Nearly two weeks ago, Russia and the U.S. met for a ‘frank and constructive discussion’ of Syria’s future. A few days later, Russia started bombing opponents of the Syrian regime. As the awkward tango between both world powers thus continues, the Syrian crisis threatens to plunge not only the country but the entire Middle East in ever more chaos. A political solution has never seemed as dire and as far off at the same time. Paradoxically, however, Russian involvement may actually become the critical action needed to return to a political solution. Given that the right responses follow suit. (Featured Image © Freedom House)
The Problem with Russian Influence
In my last Impression, I wrote why the Assad regime in Syria serves as a crucial part of Russia’s bid for regional and global influence. Whatever the cause for such sudden action, the Russian airstrikes painfully confirmed my interpretation. Putin is determined to keep Assad in power. Certain researchers have concluded that Syria is lost to Russian influence. Such fatalism is sometimes coined as restoring Russia’s former status as a powerbroker and re-establishing balance in the Middle East. The opposite may be true. Letting Russia gain power by propping up the Assad regime could be a very costly affair. I stand by my previous point that Assad cannot be part of Syria’s future, but wish to clarify that this reasoning boils down to three main arguments.
Letting Russia gain power by propping up the Assad regime could be a very costly affair.
Firstly, the Syrian civil war would continue. Nearly the entire Syrian opposition is targeted when Russia claims to solely bomb “terrorists”. Lacking a simultaneous political compromise with the affected Syrian population, Russia actually threatens to enlarge support for the opposition. Secondly, Assad’s restoration would feed into extremism and, ultimately, the Islamic State (IS). In addition to Assad’s (tacit) collaboration with IS, the group thrives on turmoil and may find it easier to recruit when the enraged opposition grows even more radical. Finally, the “cold war” between regional stakeholders would heat up. Saudi Arabia and Iran most notably vie for influence in Syria. Allowing the Iranian side to consolidate would result in a fierce increase of support for the Syrian opposition.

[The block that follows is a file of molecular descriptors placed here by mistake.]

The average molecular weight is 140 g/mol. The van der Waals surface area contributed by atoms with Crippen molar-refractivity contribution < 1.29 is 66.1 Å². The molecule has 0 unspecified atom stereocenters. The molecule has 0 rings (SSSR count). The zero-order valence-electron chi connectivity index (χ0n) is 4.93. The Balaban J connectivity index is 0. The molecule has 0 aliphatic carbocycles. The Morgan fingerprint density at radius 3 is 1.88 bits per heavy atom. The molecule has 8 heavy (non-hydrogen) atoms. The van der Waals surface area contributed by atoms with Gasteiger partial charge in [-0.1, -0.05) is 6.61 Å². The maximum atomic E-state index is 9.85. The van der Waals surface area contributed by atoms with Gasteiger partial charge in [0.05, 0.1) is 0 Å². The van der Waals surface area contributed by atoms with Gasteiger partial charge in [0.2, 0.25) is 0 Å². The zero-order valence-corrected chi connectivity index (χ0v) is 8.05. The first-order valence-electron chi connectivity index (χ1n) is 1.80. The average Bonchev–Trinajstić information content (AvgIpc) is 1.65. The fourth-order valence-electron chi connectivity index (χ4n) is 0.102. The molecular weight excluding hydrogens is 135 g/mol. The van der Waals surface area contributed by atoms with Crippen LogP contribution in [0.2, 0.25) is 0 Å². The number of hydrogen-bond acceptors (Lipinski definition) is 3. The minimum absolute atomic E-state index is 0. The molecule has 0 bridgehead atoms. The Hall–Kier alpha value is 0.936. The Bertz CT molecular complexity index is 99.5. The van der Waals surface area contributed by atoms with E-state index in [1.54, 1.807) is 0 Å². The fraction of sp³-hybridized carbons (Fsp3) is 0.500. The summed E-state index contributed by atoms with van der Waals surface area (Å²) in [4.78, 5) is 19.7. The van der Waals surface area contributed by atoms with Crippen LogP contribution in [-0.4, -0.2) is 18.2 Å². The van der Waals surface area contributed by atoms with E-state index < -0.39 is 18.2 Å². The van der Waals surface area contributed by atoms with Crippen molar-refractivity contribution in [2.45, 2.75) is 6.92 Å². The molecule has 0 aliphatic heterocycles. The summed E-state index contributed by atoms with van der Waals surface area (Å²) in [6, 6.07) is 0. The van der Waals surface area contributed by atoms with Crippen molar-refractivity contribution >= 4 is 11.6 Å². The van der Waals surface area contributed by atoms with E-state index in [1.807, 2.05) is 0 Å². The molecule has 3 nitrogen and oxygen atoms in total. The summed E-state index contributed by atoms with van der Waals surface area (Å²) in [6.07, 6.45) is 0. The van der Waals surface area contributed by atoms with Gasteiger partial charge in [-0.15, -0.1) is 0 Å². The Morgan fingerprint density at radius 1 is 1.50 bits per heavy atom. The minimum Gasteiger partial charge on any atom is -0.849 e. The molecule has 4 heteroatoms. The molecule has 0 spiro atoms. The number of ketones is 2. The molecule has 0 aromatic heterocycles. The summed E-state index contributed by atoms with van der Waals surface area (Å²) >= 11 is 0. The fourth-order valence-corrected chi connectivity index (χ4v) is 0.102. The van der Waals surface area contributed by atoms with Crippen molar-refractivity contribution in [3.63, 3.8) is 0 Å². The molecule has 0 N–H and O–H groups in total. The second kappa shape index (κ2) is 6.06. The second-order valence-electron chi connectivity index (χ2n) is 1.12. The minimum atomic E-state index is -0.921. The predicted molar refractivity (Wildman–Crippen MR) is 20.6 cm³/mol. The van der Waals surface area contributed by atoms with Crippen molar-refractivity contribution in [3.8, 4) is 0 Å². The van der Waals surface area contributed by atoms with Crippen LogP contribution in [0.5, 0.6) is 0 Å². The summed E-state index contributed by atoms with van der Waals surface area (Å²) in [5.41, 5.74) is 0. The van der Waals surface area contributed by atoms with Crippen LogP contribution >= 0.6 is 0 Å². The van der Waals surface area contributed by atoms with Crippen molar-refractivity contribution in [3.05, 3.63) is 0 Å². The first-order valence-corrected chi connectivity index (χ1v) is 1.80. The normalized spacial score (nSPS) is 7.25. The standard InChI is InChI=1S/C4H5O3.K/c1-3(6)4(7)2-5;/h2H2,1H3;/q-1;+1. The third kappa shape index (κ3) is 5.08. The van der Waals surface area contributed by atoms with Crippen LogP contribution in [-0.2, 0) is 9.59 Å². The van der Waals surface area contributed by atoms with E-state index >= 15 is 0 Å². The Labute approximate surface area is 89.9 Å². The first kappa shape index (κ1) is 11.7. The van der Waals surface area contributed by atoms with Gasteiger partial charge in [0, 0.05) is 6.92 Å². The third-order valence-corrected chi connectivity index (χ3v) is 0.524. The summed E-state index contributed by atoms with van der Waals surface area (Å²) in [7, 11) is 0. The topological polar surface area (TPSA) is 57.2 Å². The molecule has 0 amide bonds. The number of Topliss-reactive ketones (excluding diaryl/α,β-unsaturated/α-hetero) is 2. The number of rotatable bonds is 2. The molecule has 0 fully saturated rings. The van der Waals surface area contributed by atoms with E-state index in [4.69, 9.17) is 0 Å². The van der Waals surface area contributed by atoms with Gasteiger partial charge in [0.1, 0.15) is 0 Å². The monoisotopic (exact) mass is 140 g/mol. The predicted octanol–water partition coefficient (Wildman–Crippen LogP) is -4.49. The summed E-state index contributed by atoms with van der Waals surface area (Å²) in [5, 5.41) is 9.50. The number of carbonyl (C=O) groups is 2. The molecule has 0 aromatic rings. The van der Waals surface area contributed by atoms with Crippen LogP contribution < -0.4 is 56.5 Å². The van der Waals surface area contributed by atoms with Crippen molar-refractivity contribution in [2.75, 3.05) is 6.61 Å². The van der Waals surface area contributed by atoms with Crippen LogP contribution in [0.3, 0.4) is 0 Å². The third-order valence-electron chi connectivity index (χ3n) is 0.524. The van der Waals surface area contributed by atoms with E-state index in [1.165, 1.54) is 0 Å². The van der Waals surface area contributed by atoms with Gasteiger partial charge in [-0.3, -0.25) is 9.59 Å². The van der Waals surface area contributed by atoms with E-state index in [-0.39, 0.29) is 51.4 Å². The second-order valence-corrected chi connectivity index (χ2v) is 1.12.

Supporting the Opposition
Letting Russia gain influence in the region, hardly seems like a solution when taking these arguments into account. It does, however, seem near impossible to turn the tide and prevent a further escalation at this point. By offering military support to Assad, Putin has currently eliminated the possibility of brokering a political solution. Negotiating power has shifted decisively in Assad’s and, on a regional scale, Iran’s favour. As I argued, it is a matter of time before the Syrian opposition and regional supporters such as Saudi Arabia respond in kind.8 Assuming that these events are likely to follow, the sole thing that could perhaps bring a political solution back in sight is to once again shift power away from Assad and his allies. It is a long shot, but nonetheless a worthwhile option to explore.
How could it work in practice? Seemingly counterintuitively, western countries should call for Assad’s removal now more than ever. More still, such statements should underline the legitimacy of the demands made by the opposition. Western countries should sit down with opposition groups and regional stakeholders to publically stress their engagement. The argument that this support would further polarise the opposition is a logical fallacy. After all, even without western support, the crisis is bound to polarise. Instead, such western support would ensure an increase in negotiation power for Assad’s opponents.
The question remains which “western countries” should take the lead. The U.S. is stuck in awkward requests for Russia to back down, which suggests they either want to see Russia fail or gave up on Syria altogether. Instead, the European Union (EU) as an organisation may very well step up its game.10 While the EU approach to the crisis is questionable and its unity is under pressure, its members share a common interest in stemming the flow of refugees. Conversely, the risk of escalation and thus an even larger flow of refugees is likely because of Russia’s airstrikes. This means that an inclusion of Assad into negotiations, as some countries plea, becomes impossible precisely because of Russia’s overt support. Joint action by the previously divided EU becomes a far more likely option. Once united, the European states have the potential to become a major source of political support for the Syrian opposition.11